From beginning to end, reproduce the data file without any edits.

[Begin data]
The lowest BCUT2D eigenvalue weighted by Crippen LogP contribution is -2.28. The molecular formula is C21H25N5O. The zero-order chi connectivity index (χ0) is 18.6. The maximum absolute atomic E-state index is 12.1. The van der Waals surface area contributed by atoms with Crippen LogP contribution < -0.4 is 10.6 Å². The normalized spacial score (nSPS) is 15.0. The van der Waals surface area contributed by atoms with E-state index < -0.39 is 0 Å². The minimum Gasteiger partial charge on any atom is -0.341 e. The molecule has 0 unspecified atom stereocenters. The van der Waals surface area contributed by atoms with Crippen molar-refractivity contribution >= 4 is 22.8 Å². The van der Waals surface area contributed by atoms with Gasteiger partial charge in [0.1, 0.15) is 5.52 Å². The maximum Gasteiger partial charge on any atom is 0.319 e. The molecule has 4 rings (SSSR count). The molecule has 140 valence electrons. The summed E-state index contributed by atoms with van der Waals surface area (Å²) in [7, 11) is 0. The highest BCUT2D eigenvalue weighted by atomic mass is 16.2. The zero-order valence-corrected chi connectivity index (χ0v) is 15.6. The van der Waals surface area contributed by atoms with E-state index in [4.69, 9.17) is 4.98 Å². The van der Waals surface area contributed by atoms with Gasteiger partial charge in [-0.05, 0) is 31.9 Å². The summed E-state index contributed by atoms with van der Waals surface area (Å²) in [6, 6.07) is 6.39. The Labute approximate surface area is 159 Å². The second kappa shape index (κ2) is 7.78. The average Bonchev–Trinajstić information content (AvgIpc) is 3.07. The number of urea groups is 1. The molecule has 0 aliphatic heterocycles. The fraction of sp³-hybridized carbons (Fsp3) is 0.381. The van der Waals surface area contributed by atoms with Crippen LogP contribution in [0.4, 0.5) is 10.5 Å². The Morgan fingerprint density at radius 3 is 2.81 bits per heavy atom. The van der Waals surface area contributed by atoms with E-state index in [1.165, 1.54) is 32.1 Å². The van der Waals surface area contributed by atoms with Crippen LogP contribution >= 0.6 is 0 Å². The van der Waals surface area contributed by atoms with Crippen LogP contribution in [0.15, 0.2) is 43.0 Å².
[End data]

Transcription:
The lowest BCUT2D eigenvalue weighted by Crippen LogP contribution is -2.28. The molecular formula is C21H25N5O. The zero-order chi connectivity index (χ0) is 18.6. The maximum absolute atomic E-state index is 12.1. The van der Waals surface area contributed by atoms with Crippen LogP contribution < -0.4 is 10.6 Å². The normalized spacial score (nSPS) is 15.0. The van der Waals surface area contributed by atoms with E-state index < -0.39 is 0 Å². The minimum Gasteiger partial charge on any atom is -0.341 e. The molecule has 0 unspecified atom stereocenters. The van der Waals surface area contributed by atoms with Crippen molar-refractivity contribution >= 4 is 22.8 Å². The van der Waals surface area contributed by atoms with Gasteiger partial charge in [0.1, 0.15) is 5.52 Å². The maximum Gasteiger partial charge on any atom is 0.319 e. The molecule has 4 rings (SSSR count). The molecule has 140 valence electrons. The summed E-state index contributed by atoms with van der Waals surface area (Å²) in [7, 11) is 0. The highest BCUT2D eigenvalue weighted by atomic mass is 16.2. The zero-order valence-corrected chi connectivity index (χ0v) is 15.6. The van der Waals surface area contributed by atoms with E-state index in [4.69, 9.17) is 4.98 Å². The van der Waals surface area contributed by atoms with Gasteiger partial charge in [-0.05, 0) is 31.9 Å². The summed E-state index contributed by atoms with van der Waals surface area (Å²) in [6, 6.07) is 6.39. The Labute approximate surface area is 159 Å². The second kappa shape index (κ2) is 7.78. The average Bonchev–Trinajstić information content (AvgIpc) is 3.07. The number of urea groups is 1. The molecule has 0 aliphatic heterocycles. The fraction of sp³-hybridized carbons (Fsp3) is 0.381. The van der Waals surface area contributed by atoms with Crippen LogP contribution in [0.4, 0.5) is 10.5 Å². The Morgan fingerprint density at radius 3 is 2.81 bits per heavy atom. The van der Waals surface area contributed by atoms with E-state index in [1.165, 1.54) is 32.1 Å². The van der Waals surface area contributed by atoms with Crippen LogP contribution >= 0.6 is 0 Å². The van der Waals surface area contributed by atoms with Crippen LogP contribution in [0.15, 0.2) is 43.0 Å².